Just 24 hours after giving birth this week, Hilaria Baldwin snapped a selfie in the hospital bathroom mirror, wearing only her bra and underwear. The yoga star’s goal? To show what a woman’s postpartum body actually
“It always makes me a bit nervous to do something like this,” the 32-year-old mom of three wrote on Instagram, “but I feel that in the age of such strong body shaming, I want to do all that I can to normalize a real body and promote healthy self image.”
RELATED: Anne Hathaway: There Is 'No Shame' in Carrying Baby Weight
This isn’t the first time Baldwin
has stripped down to document the physical effects of childbirth. In the weeks after her son Rafael was born last year, she posted a series of bellygrams
(#ShrinkingBaldwinBabyBump) to show how a mother’s body returns slowly.
It doesn’t happen right away for anybody,
not even supermodels. By six weeks postpartum, most new moms lose about half their pregnancy weight
, per the National Institutes of Health. Ideally the rest of the pounds melt away with a healthy eating plan
and fitness routine.
Baldwin brought up this longer-term goal at the end of her latest Instagram post: “I am a firm believer in how a good diet and the right balance of exercise make us happy, healthy, and strong,” she wrote. We love that Baldwin is promoting getting fit in a healthy way, even if it takes time.
Simone Biles’s privacy was seriously invaded this week, when Russian hackers attacked the World Anti-Doping Agency's athlete database and released medical information about the USA gymnast.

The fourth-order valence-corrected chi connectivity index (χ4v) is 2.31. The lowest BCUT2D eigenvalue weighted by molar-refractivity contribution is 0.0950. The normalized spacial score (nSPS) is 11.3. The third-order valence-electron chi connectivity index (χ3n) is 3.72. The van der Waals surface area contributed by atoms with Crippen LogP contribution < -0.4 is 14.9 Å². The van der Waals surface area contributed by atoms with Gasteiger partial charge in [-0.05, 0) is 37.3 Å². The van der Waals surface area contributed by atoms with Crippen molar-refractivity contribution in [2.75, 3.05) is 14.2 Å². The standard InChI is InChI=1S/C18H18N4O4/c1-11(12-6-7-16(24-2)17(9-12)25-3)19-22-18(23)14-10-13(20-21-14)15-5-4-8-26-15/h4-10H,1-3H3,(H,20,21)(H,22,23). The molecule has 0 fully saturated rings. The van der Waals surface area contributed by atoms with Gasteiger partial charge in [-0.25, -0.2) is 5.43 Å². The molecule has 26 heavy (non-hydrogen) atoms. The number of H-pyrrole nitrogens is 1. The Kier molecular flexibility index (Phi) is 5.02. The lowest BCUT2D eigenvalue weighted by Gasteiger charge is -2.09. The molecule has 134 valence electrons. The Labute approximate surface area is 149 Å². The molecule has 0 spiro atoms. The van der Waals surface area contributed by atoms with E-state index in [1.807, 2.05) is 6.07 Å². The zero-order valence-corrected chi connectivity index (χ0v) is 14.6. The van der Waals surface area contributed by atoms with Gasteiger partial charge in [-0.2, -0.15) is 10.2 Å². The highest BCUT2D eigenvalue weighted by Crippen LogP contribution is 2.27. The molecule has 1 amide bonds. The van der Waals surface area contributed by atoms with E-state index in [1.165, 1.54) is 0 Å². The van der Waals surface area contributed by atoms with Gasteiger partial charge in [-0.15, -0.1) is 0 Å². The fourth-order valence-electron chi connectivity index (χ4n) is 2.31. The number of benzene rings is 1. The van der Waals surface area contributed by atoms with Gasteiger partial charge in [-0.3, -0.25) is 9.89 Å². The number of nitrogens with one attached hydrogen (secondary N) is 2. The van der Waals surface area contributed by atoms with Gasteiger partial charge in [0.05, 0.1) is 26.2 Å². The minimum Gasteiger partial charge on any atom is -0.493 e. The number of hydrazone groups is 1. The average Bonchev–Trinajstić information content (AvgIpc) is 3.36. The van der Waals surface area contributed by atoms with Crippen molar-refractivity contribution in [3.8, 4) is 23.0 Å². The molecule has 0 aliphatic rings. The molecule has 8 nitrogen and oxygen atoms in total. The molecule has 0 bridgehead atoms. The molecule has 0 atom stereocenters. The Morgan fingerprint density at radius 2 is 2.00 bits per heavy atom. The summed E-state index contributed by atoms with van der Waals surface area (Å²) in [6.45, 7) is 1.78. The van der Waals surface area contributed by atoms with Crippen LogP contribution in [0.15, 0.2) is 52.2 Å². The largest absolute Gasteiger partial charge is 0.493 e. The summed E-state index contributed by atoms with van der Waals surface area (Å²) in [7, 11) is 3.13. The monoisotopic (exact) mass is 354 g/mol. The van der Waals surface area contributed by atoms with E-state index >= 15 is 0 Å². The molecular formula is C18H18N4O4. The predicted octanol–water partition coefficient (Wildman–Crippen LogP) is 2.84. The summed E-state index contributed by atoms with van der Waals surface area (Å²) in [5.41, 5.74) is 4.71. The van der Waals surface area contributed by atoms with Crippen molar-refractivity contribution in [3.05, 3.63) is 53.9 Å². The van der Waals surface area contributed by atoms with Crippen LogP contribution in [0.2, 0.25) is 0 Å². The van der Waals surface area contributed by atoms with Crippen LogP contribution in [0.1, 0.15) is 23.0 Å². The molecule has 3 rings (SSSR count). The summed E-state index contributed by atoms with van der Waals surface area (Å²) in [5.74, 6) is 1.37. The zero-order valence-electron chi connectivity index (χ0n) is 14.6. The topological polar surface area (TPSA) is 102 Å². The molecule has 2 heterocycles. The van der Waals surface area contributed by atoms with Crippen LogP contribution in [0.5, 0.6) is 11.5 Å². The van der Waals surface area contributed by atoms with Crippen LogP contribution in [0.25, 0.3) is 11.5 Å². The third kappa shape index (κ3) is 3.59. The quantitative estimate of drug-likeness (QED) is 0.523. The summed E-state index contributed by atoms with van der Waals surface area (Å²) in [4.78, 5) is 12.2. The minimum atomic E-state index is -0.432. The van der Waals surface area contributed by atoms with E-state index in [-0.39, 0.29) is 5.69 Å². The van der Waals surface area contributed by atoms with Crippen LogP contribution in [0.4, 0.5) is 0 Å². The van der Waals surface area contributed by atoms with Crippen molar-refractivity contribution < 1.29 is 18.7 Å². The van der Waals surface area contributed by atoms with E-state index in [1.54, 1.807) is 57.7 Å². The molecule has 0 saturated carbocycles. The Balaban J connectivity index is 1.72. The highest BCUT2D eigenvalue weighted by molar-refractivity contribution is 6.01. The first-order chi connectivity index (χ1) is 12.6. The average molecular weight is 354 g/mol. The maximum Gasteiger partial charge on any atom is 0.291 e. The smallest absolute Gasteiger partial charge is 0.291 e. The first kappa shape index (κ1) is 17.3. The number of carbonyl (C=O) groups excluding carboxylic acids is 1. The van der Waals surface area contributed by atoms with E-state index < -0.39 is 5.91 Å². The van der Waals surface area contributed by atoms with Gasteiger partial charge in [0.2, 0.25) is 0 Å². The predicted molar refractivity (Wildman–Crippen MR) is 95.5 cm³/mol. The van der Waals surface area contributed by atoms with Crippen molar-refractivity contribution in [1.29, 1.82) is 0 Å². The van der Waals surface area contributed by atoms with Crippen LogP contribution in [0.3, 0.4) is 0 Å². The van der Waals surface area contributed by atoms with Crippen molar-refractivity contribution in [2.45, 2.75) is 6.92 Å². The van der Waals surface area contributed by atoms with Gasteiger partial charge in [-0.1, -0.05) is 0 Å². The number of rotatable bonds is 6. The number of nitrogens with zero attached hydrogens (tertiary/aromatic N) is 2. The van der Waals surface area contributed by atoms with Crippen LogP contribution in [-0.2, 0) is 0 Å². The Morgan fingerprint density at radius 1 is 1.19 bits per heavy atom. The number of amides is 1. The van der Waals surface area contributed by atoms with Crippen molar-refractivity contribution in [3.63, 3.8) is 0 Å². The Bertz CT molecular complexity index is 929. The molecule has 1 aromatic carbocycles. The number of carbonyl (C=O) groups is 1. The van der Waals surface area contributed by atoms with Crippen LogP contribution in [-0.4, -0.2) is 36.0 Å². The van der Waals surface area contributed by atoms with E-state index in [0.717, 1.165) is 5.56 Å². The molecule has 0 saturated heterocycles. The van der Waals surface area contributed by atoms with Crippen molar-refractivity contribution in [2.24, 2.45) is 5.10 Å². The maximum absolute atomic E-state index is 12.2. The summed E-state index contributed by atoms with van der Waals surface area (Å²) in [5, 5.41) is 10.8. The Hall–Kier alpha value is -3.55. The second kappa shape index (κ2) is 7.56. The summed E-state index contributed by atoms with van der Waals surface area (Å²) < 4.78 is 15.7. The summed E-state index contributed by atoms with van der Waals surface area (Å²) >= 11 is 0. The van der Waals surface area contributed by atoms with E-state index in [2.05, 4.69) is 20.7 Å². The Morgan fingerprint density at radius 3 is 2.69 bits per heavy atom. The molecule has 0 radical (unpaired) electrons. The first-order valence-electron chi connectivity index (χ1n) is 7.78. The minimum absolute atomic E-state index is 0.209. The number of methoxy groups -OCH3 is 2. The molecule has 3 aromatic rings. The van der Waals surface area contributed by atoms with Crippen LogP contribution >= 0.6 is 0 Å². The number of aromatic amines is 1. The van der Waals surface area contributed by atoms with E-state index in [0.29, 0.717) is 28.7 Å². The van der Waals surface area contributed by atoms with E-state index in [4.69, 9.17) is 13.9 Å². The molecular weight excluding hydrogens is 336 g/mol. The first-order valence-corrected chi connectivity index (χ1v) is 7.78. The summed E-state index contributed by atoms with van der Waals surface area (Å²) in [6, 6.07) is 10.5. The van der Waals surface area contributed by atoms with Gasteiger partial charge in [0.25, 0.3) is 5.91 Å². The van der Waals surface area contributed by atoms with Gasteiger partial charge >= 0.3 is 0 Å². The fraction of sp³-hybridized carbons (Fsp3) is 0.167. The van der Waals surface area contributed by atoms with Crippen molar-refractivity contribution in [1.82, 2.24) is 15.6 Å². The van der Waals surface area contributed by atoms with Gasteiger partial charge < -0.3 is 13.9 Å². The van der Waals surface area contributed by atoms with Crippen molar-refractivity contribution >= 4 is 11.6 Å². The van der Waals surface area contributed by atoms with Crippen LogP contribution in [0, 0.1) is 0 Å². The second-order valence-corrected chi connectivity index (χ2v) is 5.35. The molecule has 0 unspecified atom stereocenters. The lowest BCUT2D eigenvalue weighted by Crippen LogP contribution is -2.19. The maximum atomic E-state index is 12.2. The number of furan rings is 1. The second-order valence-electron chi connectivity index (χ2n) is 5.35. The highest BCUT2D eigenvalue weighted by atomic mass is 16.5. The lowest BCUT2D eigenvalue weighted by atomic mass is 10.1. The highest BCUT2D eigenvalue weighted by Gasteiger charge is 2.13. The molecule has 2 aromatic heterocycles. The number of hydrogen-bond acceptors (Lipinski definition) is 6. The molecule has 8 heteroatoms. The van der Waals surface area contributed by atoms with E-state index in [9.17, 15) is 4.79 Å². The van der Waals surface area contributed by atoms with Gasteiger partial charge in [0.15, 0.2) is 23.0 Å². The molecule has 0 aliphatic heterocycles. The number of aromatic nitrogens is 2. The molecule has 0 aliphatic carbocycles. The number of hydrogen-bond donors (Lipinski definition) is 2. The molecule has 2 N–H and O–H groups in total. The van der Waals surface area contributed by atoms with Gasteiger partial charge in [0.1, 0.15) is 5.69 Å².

According to ABC News, the published documents revealed that Biles had received a medical exemption to take methylphenidate, a stimulant used to treat ADHD that's typically banned. Ever the role model, 19-year-old Biles took to social media yesterday to clear up any confusion about her medication: "I have ADHD and I have taken medicine for it since I was a kid," she tweeted. "Please know, I believe in clean sport, have always followed the rules, and will continue to do so as fair play is critical to sport and is very important to me."
If the hackers were hoping to smear Biles’s image, they failed. As ABC News senior medical correspondent Jen Ashton, MD, explained, drugs like methylphenidate (known by the brand name Ritalin) "are thought to work by enhancing neurotransmitter function in the brain." They would not affect an athlete's performance, she said.
Biles wasn't the only target of the hackers: They also published medical information about Serena and Venus Williams.
"In each of the situations, the athlete has done everything right in adhering to global rules for obtaining permission to use a needed medication," Travis T. Tygart, president of the United States Anti-Doping Agency, told the New York Times.
On Twitter, Biles was quick to add that she's not embarrassed about her ADHD diagnosis in the slightest, writing, "Having ADHD, and taking medicine for it is nothing to be ashamed of nothing that I'm afraid to let people know."
If you ask us, Biles’s response to the unthinkable privacy breach is gold.